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Safeguard your youth: How maintaining healthy intestinal flora can keep you invigorated well beyond 50

Safeguard your youth: How maintaining healthy intestinal flora can keep you invigorated well beyond 50

Not many people realise that our intestinal flora can influence how quickly or slowly we age, and that our lifestyle and diet choices play a major role in this. This is the result of research by the biotechnology company BIOMES. Depending on its composition, the intestinal microbiome (i.e. the makeup of bacteria, fungi, and viruses in our digestive system), supports physical and mental performance right the way through to old age. If our intestinal microbiome is unhealthy, this can contribute to frailty and poor health later in life. So, when it comes to health as we age, the crucial question is ‘what are the secrets of a healthy gut?’ BIOMES experts have compiled their top tips for strengthening the microbiome, preventing diseases and counteracting premature ageing.

Research has found that composition of the gut changes with age. A healthy young person has about 40 to 100 trillion bacteria in their gut while people over 50 not only have fewer intestinal bacteria overall, but the diversity of the different bacterial strains is also lower. According to scientists, this lack of diversity can increase frailty in old age, such as a decrease in bone mass. In addition, if harmful and beneficial bacteria are not in balance – known as microbial dysbiosis – inflammation can increase. A permeable intestinal wall can be the result. This in turn promotes diseases and typical ageing processes such as the weakening of the immune system and the deterioration of muscles and cognitive abilities.

BIOMES has examined the intestinal bacteria of 2,000 over 50s and compared their microbiome health against their diets and lifestyles. To remain invigorated and fit as the result of maintaining a strong intestinal flora, follow these top tips:

Tip 1: There’s no substitute for a good diet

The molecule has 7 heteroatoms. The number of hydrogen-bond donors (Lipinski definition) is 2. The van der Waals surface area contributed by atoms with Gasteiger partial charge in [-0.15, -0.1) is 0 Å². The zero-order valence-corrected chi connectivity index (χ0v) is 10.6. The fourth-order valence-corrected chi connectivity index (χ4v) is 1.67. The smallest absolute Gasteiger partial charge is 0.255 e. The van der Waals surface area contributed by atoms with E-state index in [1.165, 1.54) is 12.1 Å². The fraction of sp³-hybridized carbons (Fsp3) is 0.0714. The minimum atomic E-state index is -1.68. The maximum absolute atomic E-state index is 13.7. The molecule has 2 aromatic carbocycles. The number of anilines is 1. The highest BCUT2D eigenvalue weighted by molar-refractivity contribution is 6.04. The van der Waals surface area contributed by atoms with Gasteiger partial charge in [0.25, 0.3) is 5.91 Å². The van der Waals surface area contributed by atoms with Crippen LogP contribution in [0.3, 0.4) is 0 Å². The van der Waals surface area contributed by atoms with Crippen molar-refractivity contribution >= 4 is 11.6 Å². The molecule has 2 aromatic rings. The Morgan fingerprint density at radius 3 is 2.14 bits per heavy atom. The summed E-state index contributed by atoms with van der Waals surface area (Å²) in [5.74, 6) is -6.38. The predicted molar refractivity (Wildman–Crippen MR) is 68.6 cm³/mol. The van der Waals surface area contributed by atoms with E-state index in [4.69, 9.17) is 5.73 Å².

Scientists know that ‘the Mediterranean diet’ helps people to age healthily. This diet relies on plenty of fruit and vegetables as well as fresh herbs, high-quality oils and regular portions of fish and moderate meat consumption. BIOMES‘ own research also showed that people over 50 who eat a largely plant-based diet have a significantly higher diversity of bacteria in their intestines than people who frequently eat processed foods such as protein shakes or white flour products. Therefore, the no1 rule is to eat at least five portions of fruit and vegetables every day. Nuts and fermented foods such as sauerkraut or kefir are also good for the intestines and overall health.

Tip 2: Maintain an active and conscious lifestyle

BIOMES analyses clearly show that people over 50 who smoke have a lower intestinal diversity than non-smokers. Other scientific studies have also shown that people who smoke and do not exercise age particularly quickly. So, we recommend cutting out the cigarettes and going on at least one long walk a day. It is equally important to get enough sleep – between seven to eight hours per day.

Tip 3: Get out there and socialise

Having a good giggle with your friends every now and then is a great way to trigger feelings of happiness within us. Scientific studies have even been able to prove the positive effects of an interactive, healthy social environment on not developing serious illnesses and ageing healthily. In terms of the microbiome, research has shown that the greatest bacterial diversity exists in couples who stated in surveys that they have a close relationship. These results indicate that human interactions, especially long-term relationships positively influence the gut microbiota. It is therefore even more crucial to maintain contact with loved ones even during the ongoing pandemic even if it is mainly via Zoom for the moment.

Dr. Paul Hammer, Systems Biologist and Founder of BIOMES, comments: “The gut microbiome can help us to grow older healthily. Our lifestyle, diet, exercise regime and the composition of the gut all influence each other. All factors are therefore equally important for staying fit in old age. If we implement all this in our daily lives along with a healthy portion of ‘joie de vivre’ and making time to socialise with peers, then our body will also forgive us the odd small sin here and there…”

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